Charter FOR THE PROTECTION OF MONTREAL’S GREEN SPACES AND NATURAL ENVIRONMENTS

    An environmental first for Montreal

    Montreal’s first citizen conference on the protection of natural spaces, Forum Nature, was held at the Maison du Développement Durable April 16, 2016. More than 100 academics, scientists, and environmental experts, from over 40 organizations, shared research and ideas about how to protect Montreal’s few remaining green spaces. The Charter for the Protection of Montreal’s Green Spaces and Natural Environments (Green Charter) was developed and approved at this historic forum.

    At the May 16, 2016 Montreal City Council meeting, the Green Charter was presented and copies were distributed to the mayor and city councilors.

    Why a Green Charter and why now?

    At the beginning of 2015, the Montreal Agglomeration, under the Coderre administration, promised to protect 10% of Montreal Island as natural space. Since then, the City has allocated no budget, set no timetable and provided no specifics about the location of that 10%. The truth is that only 5.34% of the island is protected, and only 2.21% of this small amount was added over the last 24 years!

    At the same time, major development projects threaten to destroy some of the few remaining unprotected green spaces including the L’Anse-à-L’Orme Corridor in western Pierrefonds and Ste-Anne-de-Bellevue, Golf Anjou, Technoparc and Dorval municipal golf course.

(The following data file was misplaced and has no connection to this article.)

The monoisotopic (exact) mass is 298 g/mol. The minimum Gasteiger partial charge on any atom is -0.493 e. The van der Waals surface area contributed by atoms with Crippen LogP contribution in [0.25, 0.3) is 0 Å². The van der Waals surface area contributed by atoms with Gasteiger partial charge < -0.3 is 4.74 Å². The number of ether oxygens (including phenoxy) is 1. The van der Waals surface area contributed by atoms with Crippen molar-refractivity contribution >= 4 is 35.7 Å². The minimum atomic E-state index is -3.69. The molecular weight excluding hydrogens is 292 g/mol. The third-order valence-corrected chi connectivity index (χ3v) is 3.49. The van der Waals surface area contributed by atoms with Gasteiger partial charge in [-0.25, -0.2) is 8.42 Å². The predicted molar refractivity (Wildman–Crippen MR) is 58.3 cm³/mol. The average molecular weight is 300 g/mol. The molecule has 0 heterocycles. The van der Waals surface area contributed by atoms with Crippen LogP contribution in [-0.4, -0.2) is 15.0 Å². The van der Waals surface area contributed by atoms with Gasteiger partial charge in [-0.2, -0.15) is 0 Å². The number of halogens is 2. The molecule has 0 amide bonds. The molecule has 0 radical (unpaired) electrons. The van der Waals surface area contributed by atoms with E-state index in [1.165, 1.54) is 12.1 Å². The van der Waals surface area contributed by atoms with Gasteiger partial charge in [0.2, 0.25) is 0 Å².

Montreal must formulate a coherent policy and act quickly to meet its goal of protecting 10% of the Island. Otherwise, these green spaces will be lost.

    Responding to the need for immediate action, city planners, biologists, sociologists, economists, and public health and social housing experts took it upon themselves to tackle this important issue at the Forum. The Green Charter, an urgent call to action, emerged from this historic first in Montreal. 

    Charte Verte Montreal Green Charter

    St. Patrick’s Day Parade

    The gang from Les Amis du parc Meadowbrook (the fox, the rabbit, along with various birds and trees) gathered together downtown before marching in the 2017 St. Patrick’s Day parade. Don Hobus photo.

    Nature in the City

    Transition NDG invited us to collaborate on their first Nature in the City series. Les Amis du Parc Meadowbrook now has some new friends in the neighbourhood and we were able to work closely with our sister groups: Sauvons la Falaise, Sauvons L’Anse-a-l’Orme and TechnoparcOiseaux.  We’ve stomped through the snow at L’Anse-a-l’Orme, braved a windy day at Falaise St. Jacques and padded our way across icy paths around the Meadowbrook perimeter. Thank you to presenters and dedicated tour guides Sue Stacho, Louise Legault, Lisa Mintz, Louise Chenevert and Joel Coutu.

    We also thank Kathryn Aitken and Hélène Montpetit for all their work, and their commitment to the connections between green spaces and people. You can learn more about Transition NDG projects by visiting them on Facebook.

    We wind up our series with Lost Rivers, a film about daylighting rivers, on March 21. We’ll learn about Montreal’s St Pierre River, which can be seen at Meadowbrook and used to travel through the falaise and down to the Turcot, where it once fed an ancient lake. Details on Facebook

    There was a walk around the perimeter of Meadowbrook as part of the Nature in the City series of conferences and nature walks organized by Transition NDG, Les amis du parc Meadowbrook and several other organizations. Meadowbrook is still a privately owned golf course, but our long-term goal is to see it become an urban nature park, accessible to all.